Bruce Springsteen is like some kind of car– Maserati, Lamborghini? — that goes from zero to 60 in 2 secs. That’s what happened when he took the stage at Madison Square Garden last night with the enormous and gifted E Street Band. Maybe it was more like a rocket blasting off. Bruce is 72, so fit that at the end of show he rips his shirt apart to show his mighty chest and proclaim, “I am the Lion King.”
The show starts with “No Surrender” and “Ghosts” and feels like you’ve walked into the middle of a show. The group begins at warp speed. Have they been playing somewhere else and you just found them? How could be they be going 100 mph from the get-go? I was thinking maybe Bruce thinks it’s all a continuous show. They just wake him, then put him to sleep, then reactivate him again. The E Street Band just comes in like a cyclone.
Mind you, I’m watching this show with distractions: Paul McCartney and wife Nancy are sitting just above me. In their section are Michael J. Fox and wife Tracy Pollan; Ben Stiller and Adam Scott, having a “Severance” moment, with their respective wives. I see a lot of other people I recognize in their section including actor Keegan Michael Key, and Rock and Roll Hall of Fame chief John Sykes, and my old friend Leslie Sloane, the great Hollywood publicist, who’s dancing like she’s Courteney Cox in the “Dancing in the Dark” video. When the people in my section on the floor see this group, they start taking pictures of them like they’re seals at the zoo. They’ve also spotted “East New York” actor Richard Kind, and everyone wants a selfie.
Other celebs included Daniel Craig, Edward Norton, Michael Gandolfini, and Broadway stars Andy Karl and wife Orfeh.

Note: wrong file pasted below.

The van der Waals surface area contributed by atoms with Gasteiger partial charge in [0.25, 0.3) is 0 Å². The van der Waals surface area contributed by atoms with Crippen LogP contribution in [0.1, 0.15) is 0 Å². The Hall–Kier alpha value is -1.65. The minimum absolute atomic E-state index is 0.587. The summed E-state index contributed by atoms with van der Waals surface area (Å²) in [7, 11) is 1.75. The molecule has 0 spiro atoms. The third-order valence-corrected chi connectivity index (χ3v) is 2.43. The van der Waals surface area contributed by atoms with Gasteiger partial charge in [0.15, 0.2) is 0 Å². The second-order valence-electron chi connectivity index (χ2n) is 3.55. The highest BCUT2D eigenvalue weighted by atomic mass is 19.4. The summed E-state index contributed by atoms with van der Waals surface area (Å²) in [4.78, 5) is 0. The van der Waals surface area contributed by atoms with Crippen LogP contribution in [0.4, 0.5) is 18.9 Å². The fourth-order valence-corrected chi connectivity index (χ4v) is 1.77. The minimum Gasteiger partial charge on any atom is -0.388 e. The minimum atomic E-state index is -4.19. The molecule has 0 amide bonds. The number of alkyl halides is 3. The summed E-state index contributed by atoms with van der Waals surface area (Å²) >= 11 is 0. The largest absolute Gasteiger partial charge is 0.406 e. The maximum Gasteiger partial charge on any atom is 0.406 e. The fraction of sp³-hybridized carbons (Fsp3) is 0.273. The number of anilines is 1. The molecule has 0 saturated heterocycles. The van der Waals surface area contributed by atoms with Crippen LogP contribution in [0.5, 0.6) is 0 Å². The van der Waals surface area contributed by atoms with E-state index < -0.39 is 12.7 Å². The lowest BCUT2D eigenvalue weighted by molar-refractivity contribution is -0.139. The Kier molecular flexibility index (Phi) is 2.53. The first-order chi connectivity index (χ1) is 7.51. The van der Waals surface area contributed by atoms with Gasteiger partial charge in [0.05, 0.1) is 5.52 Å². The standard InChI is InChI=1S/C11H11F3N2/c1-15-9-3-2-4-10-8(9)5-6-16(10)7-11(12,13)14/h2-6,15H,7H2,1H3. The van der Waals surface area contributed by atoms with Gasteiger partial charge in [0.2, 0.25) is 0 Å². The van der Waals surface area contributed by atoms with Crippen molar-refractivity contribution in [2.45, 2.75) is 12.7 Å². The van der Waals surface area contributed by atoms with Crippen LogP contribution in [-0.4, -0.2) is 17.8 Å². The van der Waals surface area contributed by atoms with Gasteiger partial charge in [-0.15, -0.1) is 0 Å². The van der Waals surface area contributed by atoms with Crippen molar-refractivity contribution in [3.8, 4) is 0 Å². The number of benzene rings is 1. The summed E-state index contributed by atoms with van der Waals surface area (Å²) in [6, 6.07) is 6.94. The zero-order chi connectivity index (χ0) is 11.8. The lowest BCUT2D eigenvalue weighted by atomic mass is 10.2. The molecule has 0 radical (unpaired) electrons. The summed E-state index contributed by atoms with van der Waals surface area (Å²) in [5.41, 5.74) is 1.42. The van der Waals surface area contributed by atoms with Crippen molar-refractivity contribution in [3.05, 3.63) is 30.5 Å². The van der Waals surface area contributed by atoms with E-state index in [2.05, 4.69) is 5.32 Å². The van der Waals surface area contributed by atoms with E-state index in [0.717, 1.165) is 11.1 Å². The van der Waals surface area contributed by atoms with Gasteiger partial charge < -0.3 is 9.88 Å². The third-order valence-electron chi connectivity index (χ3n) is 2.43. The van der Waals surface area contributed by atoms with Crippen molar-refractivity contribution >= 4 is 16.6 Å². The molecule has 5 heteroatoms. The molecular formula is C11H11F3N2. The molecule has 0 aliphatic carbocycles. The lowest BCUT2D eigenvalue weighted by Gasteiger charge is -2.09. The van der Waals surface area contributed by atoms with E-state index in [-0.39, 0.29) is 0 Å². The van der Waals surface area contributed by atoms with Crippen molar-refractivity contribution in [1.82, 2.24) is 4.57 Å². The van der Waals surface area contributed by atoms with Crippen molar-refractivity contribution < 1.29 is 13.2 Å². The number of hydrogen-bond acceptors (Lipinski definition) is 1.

Back on stage, Bruce and co. command attention. How could they be better than ever? But they are. The show is exactly three hours, and even though Bruce is getting the crowd to shout “We won’t go home,” it’s better that he realizes for once we must go home. So he packs in four hours of excitement into three, never takes a break, a sip of water, a bathroom break, never flags, and is so authentic and genuine it almost breaks your heart. We don’t deserve this.
Since it’s 2am, I’ll give you a couple of highlights: first of all Max Weinberg, age 71, is a mother on those drums. He’s the driving force, just pounding away, killing it. How he doesn’t collapse when the show is over, or during it, is anyone’s guess.
Huge moments during “Kitty’s Back” for all the players. It’s an especially difficult number combining jazz solos with swing and rock. It was mesmerizing.
The main show has 19 songs including “Out in the Street,” “The Rising,” and the poignant “Last Man Standing,” plus “Badlands” and some other top notch Springsteen cuts.
But the last hour brought “Jungleland” for the first time since 2017, followed by a Murderer’s Row of favorites: “Thunder Road” — the final sax solo is the signature sound of the E Street Band. Listen to it, you’ll see what I mean. No other short piece of music from the catalog defines them this way.
Then: the lights come up for “Born to Run” and stay up through “Rosalita,” “Glory Days,” “Dancing in the Dark,” and “Tenth Avenue Freeze Out.” There’s nothing like hearing and seeing 20,000, lights up, singing every word, doing call backs with Bruce, freaking out to the sizzling guitars of Little Steven van Zandt and Nils Lofgren. Nothing. It’s a glorious feeling. Bruce make a small town of out a massive group. People who don’t know each other are dancing together.
The show ends with Bruce alone on stage, under a hot spot light, singing his “I’ll See You in My Dreams.” After all that celebrating, the grace note is funereal. He’s confronting the death of dear friends and looking at his own mortality. The original “I’ll See You in My Dreams” from 1924 was a love song, a lullaby. But Springsteen has turned the idea on its head. It’s a sad song, but realistic: “Death is not the end.” We can only hope and wonder.
Wherever Bruce Springsteen is playing on this tour, get in there and see him. That’s an order.
PS McCartney, below, stood for most of the show and made it all the way to the end.